But, for Buddhists, this notion of self harbors all the world’s evils. It isn’t the self, itself, which is the root of all evil, but our self-absorption in ourselves, itself, which springs Pandora out of the box. In other words, s-e-l-f is just a word, just a symbol, just a tool: it is our incorrect conceptualizing of it, not it, itself, which causes evil. In effect, it is our tendency to grossly exaggerate the self’s role in life which creates an illusory world. Worded differently, we illegitimately enthrone the self to a position of power to which it has no rights in objective reality. And, since we BELIEVE it has the power, it does have power--over us--in exaggerating the role of ourselves, and in downplaying or denying our mutually interdependent existence--the illusion is created. But the Buddhist lens provides us with opportunity to re-conceptualize our self.

Buddhists see an accurate understanding of self unfolding as one studies and ponders the implications of Conditioned Genesis and the 5 Aggregates. As seen through this lens, the self is finite, relative and exists only in the interplay of mutual interdependence. That is, the self does not and cannot exist independently, infinitely or regally. The self, particularly as conceptualized in the West, has a massive blind spot to objective reality: because it is so obsessed with serving itself, it’s oblivious to the cosmic dance of mutual interdependence. The self is merely a transient, fleeting, ever-changing psychobiological state & its brain mediates incoming stimuli in accordance with its conditioned biases.

A great place (highly recommended) to get a firm grasp on the Buddhist self (Anatta) is in the excellent work of Walpola Rahula, What the Buddha Taught, revised & expanded edition, 1974. The following excerpt is from this book, found on the last page of chp 6--it summarizes the chapter on Anatta.

“According to the Buddha’s teaching, it is as wrong to hold the opinion ‘I have no self’ (which is annihilationist theory) as to hold the opinion ‘I have self’ (which is eternalist theory), because both are fetters, both arising out of the false idea ‘I AM.' The correct position with regard to the question of Anatta is not to take hold of any opinion or views, but to try to see things objectively as they are without mental projections, to see what we call ‘I’, or ‘being,’ is only a combination of physical & mental aggregates, which are working together interdependently in a flux of momentary change within the law of cause & effect, & that there is nothing permanent, everlasting, unchanging & eternal in the whole of existence.”


The inability to see objective reality unfolding interdependently is the impetus for the notion that the entirety of Earth’s resources are fair game for the sake of the human self, at the cost to all other life. That is, to hell with the rest of living Earth, so long as we can continue the indulgence and gluttony of our own selves--who cares about the rest of life. Our predispositions to distort ourselves is so utterly out of order that consequences (here, a collective form of (vipāka ) are now spilling over into all of life. We are gradually fathoming the soon-to-be-fatal mistake of our self-absorption, not because of altruist or religious reasons, but because OUR survival is endangered. We now possess an understanding that our self-absorption has consequences, but only because of our SELVES, not for all of our brethren with whom we share mutual interdependence. This heedless mentality sprang out of yoking humanity to a distorted perception its self, rather than objectively seeing humanity’s interdependence within the entire cosmos.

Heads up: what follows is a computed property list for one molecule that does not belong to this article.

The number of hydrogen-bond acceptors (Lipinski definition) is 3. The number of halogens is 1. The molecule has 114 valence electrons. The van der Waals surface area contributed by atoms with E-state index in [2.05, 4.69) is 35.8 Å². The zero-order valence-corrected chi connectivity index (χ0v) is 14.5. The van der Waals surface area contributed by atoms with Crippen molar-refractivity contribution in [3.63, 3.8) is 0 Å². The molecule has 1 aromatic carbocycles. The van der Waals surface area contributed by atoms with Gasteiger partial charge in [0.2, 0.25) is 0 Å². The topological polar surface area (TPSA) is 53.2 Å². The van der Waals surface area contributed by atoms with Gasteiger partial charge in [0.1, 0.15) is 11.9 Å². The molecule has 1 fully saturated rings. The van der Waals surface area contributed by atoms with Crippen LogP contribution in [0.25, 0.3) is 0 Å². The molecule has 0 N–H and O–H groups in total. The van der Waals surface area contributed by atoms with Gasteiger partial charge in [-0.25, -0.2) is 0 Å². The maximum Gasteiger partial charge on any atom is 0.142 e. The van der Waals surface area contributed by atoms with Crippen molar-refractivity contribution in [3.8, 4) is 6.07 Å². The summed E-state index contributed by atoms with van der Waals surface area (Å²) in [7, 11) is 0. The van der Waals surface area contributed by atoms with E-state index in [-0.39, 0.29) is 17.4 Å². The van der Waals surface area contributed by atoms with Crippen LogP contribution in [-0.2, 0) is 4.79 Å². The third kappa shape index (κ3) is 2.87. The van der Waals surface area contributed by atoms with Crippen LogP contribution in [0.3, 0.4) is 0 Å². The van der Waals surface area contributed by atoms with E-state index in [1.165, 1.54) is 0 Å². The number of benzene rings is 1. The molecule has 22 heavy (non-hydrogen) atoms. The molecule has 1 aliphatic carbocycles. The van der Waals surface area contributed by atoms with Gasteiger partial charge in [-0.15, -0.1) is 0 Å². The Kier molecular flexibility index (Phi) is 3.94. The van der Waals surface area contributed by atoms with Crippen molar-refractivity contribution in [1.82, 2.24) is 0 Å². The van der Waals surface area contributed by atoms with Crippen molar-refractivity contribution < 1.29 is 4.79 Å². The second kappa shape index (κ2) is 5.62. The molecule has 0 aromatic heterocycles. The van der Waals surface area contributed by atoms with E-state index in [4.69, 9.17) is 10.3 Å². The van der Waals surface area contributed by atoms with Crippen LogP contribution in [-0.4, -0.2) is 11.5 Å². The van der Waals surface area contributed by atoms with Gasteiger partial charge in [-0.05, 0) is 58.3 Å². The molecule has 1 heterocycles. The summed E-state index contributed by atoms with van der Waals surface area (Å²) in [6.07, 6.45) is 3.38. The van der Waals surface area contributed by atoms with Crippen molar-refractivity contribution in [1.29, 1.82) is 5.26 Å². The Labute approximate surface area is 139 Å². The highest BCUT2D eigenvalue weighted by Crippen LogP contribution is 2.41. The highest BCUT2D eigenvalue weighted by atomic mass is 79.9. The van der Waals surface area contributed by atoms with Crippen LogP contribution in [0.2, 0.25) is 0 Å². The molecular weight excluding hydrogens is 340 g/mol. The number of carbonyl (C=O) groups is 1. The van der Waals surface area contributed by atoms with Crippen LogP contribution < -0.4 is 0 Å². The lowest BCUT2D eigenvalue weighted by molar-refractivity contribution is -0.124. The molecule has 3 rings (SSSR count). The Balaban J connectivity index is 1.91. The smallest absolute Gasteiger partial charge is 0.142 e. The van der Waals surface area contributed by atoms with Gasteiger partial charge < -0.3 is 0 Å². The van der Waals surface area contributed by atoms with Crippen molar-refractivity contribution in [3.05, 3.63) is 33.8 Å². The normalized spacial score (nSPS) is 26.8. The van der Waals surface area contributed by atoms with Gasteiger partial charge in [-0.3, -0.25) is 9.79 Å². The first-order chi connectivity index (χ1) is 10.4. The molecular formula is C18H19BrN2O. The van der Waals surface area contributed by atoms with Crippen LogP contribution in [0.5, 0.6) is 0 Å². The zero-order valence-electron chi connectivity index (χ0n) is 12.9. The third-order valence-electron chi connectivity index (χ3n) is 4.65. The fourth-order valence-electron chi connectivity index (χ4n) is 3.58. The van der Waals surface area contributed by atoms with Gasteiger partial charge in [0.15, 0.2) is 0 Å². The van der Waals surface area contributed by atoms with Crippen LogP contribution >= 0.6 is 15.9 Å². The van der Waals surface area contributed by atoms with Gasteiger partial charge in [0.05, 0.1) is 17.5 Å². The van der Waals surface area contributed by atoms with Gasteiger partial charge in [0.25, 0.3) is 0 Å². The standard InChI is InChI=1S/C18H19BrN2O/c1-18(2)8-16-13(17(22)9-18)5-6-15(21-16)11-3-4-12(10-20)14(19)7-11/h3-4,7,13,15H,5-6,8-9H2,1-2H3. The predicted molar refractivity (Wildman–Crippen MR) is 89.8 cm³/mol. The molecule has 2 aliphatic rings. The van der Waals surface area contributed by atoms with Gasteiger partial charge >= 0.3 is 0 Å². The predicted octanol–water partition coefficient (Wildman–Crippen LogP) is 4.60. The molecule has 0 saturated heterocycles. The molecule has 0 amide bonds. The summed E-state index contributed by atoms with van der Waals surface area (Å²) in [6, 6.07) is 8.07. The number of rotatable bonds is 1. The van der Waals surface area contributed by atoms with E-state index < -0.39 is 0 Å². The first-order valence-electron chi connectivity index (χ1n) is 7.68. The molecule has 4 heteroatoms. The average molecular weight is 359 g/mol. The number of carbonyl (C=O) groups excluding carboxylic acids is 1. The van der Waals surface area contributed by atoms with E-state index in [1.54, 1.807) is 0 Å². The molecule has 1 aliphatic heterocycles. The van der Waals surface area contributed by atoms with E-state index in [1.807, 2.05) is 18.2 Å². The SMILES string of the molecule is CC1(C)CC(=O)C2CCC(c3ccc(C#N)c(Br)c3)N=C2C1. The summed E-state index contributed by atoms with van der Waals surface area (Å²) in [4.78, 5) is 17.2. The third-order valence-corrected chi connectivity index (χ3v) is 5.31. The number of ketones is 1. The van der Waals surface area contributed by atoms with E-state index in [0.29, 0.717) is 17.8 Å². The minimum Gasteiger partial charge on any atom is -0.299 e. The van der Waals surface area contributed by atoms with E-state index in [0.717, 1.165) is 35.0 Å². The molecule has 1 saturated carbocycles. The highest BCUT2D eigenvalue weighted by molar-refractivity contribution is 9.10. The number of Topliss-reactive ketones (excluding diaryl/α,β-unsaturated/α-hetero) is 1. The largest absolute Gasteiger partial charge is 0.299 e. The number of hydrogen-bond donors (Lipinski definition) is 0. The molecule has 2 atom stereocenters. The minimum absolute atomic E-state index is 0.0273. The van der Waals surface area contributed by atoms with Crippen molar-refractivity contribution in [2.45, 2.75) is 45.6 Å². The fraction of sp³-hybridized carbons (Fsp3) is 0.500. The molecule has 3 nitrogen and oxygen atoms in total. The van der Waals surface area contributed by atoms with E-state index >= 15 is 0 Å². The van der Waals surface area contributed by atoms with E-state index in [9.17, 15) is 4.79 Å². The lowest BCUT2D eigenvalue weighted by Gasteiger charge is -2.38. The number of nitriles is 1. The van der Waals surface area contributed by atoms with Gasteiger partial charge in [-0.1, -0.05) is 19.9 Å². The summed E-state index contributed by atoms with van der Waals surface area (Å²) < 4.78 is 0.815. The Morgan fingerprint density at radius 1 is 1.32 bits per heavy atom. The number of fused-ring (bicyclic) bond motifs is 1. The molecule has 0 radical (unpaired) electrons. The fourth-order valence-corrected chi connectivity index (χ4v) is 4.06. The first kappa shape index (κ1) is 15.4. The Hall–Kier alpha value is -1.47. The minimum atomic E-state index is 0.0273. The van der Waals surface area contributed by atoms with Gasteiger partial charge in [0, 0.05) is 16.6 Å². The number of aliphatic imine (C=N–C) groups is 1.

Once upon a time we relied upon the religious prophets for conscience, now, paradoxically, we rely upon scientists for conscience. It’s telling that Buddhism easily harmonizes with Science, but that Religion (that font of the self) tendentiously impedes Science. Science declared the Earth goes around the Sun, just like every other planet in our solar system. This struck the religious as heresy--why?--because, from this objective viewpoint, man was no longer able to conceptualize his self at the center of the universe. No, the Sun and all the “heavenly” bodies do not encircle the Earth......so Man was self-reduced in stature by the acceptance/seeing of objective reality, but it was, in no way, reduced enough. So, while the religious eventually, though recalcitrantly, came to accept this contribution of Science, their intransigence remains in too many other matters. I guess, if your sole purpose in life is derived from dying, then celebrating that death in an otherworldly place, then why care about this place?--logical enough???


Genesis I: 28 “God blessed them, and God said to them, ‘Be fruitful and fill the earth and subdue it; and have dominion over the fish of the sea and over the birds of the air and over every living thing which moves on earth.’ ”

User avatar
Benjamin
Posts: 260
Joined: Fri Dec 28, 2012 9:41 am
Location: Taiwan

Re: A question about ego death

Post by Benjamin » Sun Jan 06, 2019 2:28 pm

I would say that Buddhism's insistence (read: specific teachers' insistence) on teaching no-self as a fact of experience instead of a skillful perception is one of the worst things to happen to the dharma since the Buddha's time. Cultivating a skillful sense of self and holding onto the positive aspects of it - namely, the following of the path itself - is incredibly important and also in line with western psychology's understanding of healthy ego-functioning. Teaching that there is no self and no doer or controller behind action leads to apathy and nihilism for many, and at the very least a philosophical headache for others.

Just my opinion of course, but it's shared by Thanissaro Bhikku and others who have a strong understanding of early Buddhism and the Sutta Pitaka.


:anjali:
:candle: :buddha1: :candle:

Post Reply

Who is online

Users browsing this forum: No registered users and 12 guests